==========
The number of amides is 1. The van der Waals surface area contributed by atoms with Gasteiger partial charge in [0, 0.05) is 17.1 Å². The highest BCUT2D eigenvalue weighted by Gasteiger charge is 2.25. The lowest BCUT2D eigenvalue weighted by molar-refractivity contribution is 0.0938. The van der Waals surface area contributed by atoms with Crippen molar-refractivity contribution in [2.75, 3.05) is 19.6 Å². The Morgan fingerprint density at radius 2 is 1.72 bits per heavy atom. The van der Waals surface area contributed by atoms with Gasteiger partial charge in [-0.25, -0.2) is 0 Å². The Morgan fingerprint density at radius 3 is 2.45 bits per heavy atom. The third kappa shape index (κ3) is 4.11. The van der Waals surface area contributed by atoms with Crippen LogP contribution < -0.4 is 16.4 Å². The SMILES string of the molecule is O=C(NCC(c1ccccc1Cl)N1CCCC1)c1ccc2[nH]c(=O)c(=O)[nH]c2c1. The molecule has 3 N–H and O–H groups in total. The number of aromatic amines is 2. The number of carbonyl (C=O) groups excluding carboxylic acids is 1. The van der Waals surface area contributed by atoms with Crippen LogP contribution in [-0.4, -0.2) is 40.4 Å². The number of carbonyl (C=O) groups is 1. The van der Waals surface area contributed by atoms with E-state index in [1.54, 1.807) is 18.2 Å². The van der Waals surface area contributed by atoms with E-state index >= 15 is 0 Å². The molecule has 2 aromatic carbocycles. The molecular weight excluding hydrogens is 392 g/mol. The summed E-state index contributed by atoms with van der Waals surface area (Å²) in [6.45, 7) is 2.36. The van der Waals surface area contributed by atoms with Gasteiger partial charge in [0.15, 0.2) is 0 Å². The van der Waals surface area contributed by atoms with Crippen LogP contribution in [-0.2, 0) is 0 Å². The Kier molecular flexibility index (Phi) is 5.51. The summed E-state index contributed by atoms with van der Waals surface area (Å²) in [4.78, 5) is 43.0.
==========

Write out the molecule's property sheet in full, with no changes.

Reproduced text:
The number of amides is 1. The van der Waals surface area contributed by atoms with Gasteiger partial charge in [0, 0.05) is 17.1 Å². The highest BCUT2D eigenvalue weighted by Gasteiger charge is 2.25. The lowest BCUT2D eigenvalue weighted by molar-refractivity contribution is 0.0938. The van der Waals surface area contributed by atoms with Crippen molar-refractivity contribution in [2.75, 3.05) is 19.6 Å². The Morgan fingerprint density at radius 2 is 1.72 bits per heavy atom. The van der Waals surface area contributed by atoms with Gasteiger partial charge in [-0.25, -0.2) is 0 Å². The Morgan fingerprint density at radius 3 is 2.45 bits per heavy atom. The third kappa shape index (κ3) is 4.11. The van der Waals surface area contributed by atoms with Crippen LogP contribution < -0.4 is 16.4 Å². The SMILES string of the molecule is O=C(NCC(c1ccccc1Cl)N1CCCC1)c1ccc2[nH]c(=O)c(=O)[nH]c2c1. The molecule has 3 N–H and O–H groups in total. The number of aromatic amines is 2. The number of carbonyl (C=O) groups excluding carboxylic acids is 1. The van der Waals surface area contributed by atoms with Crippen LogP contribution in [-0.4, -0.2) is 40.4 Å². The number of carbonyl (C=O) groups is 1. The van der Waals surface area contributed by atoms with E-state index in [1.54, 1.807) is 18.2 Å². The van der Waals surface area contributed by atoms with E-state index >= 15 is 0 Å². The molecule has 2 aromatic carbocycles. The molecular weight excluding hydrogens is 392 g/mol. The summed E-state index contributed by atoms with van der Waals surface area (Å²) in [6.45, 7) is 2.36. The van der Waals surface area contributed by atoms with Gasteiger partial charge in [0.15, 0.2) is 0 Å². The van der Waals surface area contributed by atoms with Crippen LogP contribution in [-0.2, 0) is 0 Å². The Kier molecular flexibility index (Phi) is 5.51. The summed E-state index contributed by atoms with van der Waals surface area (Å²) in [4.78, 5) is 43.0.